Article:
In this article, we will analyze the basic principles of clearing memory in JS, as well as consider several garbage collection algorithms and determine which one is more efficient.
Memory clearing is a mandatory process for any application, including those written in JS. If we neglect this process, the memory will be filled with objects (mostly “dead” ones), and at some point, there will simply be no place for new data. In this article, we will analyze the basic principles of clearing memory in JS, as well as consider several garbage collection algorithms and determine which one is more efficient.
Garbage is any object that cannot be reached by reference from the “root”. Garbage includes all “dead objects” that have lost contact with the root ones.
Moreover, “dead” objects can often be linked with each other and form chains of considerable dimensions. Still, it doesn’t make them “live,” and that’s why a reference counting approach to garbage collection doesn’t work. But which ones work then? Let's start at the beginning.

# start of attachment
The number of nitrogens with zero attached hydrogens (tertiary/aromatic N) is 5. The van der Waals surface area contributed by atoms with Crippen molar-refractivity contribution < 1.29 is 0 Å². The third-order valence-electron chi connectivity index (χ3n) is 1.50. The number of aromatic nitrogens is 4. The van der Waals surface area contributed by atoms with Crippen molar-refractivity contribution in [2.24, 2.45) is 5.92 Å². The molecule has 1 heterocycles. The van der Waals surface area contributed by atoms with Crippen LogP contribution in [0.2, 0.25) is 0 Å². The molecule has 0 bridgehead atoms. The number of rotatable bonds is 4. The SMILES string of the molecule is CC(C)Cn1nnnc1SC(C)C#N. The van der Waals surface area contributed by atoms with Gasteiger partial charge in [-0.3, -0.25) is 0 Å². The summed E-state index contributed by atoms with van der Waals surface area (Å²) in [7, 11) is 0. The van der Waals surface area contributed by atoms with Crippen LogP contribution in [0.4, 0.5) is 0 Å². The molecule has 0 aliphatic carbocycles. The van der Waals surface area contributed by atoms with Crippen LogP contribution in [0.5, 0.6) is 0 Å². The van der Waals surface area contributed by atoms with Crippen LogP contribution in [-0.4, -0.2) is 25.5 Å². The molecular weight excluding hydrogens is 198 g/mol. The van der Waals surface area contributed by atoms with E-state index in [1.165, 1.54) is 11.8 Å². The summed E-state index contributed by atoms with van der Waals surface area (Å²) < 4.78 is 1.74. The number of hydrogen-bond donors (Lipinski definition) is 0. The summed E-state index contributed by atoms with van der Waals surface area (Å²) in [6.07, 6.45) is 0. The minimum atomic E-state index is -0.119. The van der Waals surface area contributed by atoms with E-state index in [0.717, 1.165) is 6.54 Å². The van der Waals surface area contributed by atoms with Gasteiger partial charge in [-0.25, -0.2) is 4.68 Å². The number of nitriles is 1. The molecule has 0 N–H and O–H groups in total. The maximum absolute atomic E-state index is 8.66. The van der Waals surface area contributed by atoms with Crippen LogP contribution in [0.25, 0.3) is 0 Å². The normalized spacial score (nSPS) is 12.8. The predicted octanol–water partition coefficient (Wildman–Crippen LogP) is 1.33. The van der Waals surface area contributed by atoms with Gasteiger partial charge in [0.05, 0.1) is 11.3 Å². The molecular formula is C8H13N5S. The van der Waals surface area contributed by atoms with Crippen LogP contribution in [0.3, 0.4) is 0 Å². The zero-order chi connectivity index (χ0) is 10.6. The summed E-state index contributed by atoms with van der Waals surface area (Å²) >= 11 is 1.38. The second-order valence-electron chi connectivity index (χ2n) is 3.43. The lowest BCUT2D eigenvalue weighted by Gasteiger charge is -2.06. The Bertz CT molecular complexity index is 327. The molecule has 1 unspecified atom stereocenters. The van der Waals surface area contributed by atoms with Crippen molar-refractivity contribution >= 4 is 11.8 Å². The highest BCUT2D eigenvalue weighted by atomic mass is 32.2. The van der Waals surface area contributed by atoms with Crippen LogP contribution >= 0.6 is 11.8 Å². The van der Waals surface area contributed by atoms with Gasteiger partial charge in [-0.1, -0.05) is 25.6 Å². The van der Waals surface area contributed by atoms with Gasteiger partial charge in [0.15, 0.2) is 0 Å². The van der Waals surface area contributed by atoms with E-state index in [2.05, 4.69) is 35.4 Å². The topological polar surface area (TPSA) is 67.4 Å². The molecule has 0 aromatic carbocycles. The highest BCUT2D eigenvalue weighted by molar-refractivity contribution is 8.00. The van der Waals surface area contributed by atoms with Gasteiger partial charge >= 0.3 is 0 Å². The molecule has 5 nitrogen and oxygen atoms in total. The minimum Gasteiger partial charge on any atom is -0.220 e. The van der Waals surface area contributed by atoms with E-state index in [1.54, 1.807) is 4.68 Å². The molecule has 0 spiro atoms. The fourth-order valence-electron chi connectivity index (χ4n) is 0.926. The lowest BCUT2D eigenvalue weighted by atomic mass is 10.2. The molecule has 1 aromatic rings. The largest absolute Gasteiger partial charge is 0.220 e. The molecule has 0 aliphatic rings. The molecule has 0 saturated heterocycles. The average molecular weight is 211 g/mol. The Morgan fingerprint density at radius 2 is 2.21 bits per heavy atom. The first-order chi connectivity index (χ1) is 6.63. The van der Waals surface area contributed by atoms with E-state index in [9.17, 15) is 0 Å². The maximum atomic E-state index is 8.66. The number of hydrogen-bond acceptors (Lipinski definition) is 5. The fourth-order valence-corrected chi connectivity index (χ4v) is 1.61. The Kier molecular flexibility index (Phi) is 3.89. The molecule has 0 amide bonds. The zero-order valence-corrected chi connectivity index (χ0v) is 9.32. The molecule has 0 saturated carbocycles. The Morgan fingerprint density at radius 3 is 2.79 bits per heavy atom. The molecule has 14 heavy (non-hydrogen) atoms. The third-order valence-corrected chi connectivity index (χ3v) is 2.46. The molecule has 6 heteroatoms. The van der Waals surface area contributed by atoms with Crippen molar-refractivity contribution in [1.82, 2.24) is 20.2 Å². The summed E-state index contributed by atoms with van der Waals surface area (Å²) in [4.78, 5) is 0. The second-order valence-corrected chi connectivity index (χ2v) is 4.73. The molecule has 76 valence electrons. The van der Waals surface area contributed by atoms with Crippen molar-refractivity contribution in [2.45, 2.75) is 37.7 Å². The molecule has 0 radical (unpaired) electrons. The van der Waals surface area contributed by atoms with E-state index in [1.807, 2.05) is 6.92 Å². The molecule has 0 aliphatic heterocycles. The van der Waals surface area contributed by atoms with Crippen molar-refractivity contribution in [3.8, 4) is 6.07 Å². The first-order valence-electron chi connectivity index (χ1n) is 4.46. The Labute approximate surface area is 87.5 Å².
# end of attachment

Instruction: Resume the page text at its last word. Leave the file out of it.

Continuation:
Let’s consider several approaches, starting with the simplest and fastest and ending with the most effective but slowest ones.
This is the easiest garbage search and deletion algorithm. It works only in a situation where the memory contains garbage; if it is only filled with live objects, Mark and Sweep doesn’t do anything.
The main drawback of Mark and Sweep is that it fragments memory. As a result, it can clear a lot of space, but still, a new large object can’t be stored in RAM.
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